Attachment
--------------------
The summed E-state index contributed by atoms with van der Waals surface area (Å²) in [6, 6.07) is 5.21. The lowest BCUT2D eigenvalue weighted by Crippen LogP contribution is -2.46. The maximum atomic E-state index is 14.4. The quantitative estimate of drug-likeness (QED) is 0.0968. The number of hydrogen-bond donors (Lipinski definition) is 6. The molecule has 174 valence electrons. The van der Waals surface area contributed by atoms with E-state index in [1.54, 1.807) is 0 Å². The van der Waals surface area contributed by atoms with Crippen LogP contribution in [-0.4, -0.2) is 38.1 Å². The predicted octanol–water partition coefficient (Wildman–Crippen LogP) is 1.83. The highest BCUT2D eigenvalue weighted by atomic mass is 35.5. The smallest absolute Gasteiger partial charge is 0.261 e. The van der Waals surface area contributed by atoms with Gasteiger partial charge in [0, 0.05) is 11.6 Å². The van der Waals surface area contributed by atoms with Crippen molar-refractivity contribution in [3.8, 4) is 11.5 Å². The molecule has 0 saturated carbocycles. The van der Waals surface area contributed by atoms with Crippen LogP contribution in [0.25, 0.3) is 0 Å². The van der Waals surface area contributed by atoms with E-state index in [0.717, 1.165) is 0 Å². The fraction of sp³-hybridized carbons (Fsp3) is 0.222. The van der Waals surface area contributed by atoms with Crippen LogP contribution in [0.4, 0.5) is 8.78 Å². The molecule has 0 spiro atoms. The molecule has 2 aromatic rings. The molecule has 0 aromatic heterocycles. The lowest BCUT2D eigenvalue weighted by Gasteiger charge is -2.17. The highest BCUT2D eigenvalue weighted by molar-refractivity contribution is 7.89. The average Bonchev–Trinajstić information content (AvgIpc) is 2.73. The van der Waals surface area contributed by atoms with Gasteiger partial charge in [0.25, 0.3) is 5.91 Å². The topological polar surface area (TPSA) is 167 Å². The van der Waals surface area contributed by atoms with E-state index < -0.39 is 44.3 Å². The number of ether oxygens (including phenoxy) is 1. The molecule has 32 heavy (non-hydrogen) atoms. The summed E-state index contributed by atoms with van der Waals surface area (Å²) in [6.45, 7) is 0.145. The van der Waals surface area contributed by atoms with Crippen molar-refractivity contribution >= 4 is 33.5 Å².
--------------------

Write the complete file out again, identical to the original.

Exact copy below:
The summed E-state index contributed by atoms with van der Waals surface area (Å²) in [6, 6.07) is 5.21. The lowest BCUT2D eigenvalue weighted by Crippen LogP contribution is -2.46. The maximum atomic E-state index is 14.4. The quantitative estimate of drug-likeness (QED) is 0.0968. The number of hydrogen-bond donors (Lipinski definition) is 6. The molecule has 174 valence electrons. The van der Waals surface area contributed by atoms with E-state index in [1.54, 1.807) is 0 Å². The van der Waals surface area contributed by atoms with Crippen LogP contribution in [-0.4, -0.2) is 38.1 Å². The predicted octanol–water partition coefficient (Wildman–Crippen LogP) is 1.83. The highest BCUT2D eigenvalue weighted by atomic mass is 35.5. The smallest absolute Gasteiger partial charge is 0.261 e. The van der Waals surface area contributed by atoms with Gasteiger partial charge in [0, 0.05) is 11.6 Å². The van der Waals surface area contributed by atoms with Crippen molar-refractivity contribution in [3.8, 4) is 11.5 Å². The molecule has 0 saturated carbocycles. The van der Waals surface area contributed by atoms with Crippen LogP contribution in [0.25, 0.3) is 0 Å². The van der Waals surface area contributed by atoms with E-state index in [0.717, 1.165) is 0 Å². The fraction of sp³-hybridized carbons (Fsp3) is 0.222. The van der Waals surface area contributed by atoms with Crippen LogP contribution in [0.4, 0.5) is 8.78 Å². The molecule has 0 spiro atoms. The molecule has 2 aromatic rings. The molecule has 0 aromatic heterocycles. The lowest BCUT2D eigenvalue weighted by Gasteiger charge is -2.17. The highest BCUT2D eigenvalue weighted by molar-refractivity contribution is 7.89. The average Bonchev–Trinajstić information content (AvgIpc) is 2.73. The van der Waals surface area contributed by atoms with Gasteiger partial charge in [0.25, 0.3) is 5.91 Å². The topological polar surface area (TPSA) is 167 Å². The van der Waals surface area contributed by atoms with E-state index < -0.39 is 44.3 Å². The number of ether oxygens (including phenoxy) is 1. The molecule has 32 heavy (non-hydrogen) atoms. The summed E-state index contributed by atoms with van der Waals surface area (Å²) in [6.45, 7) is 0.145. The van der Waals surface area contributed by atoms with Crippen molar-refractivity contribution >= 4 is 33.5 Å².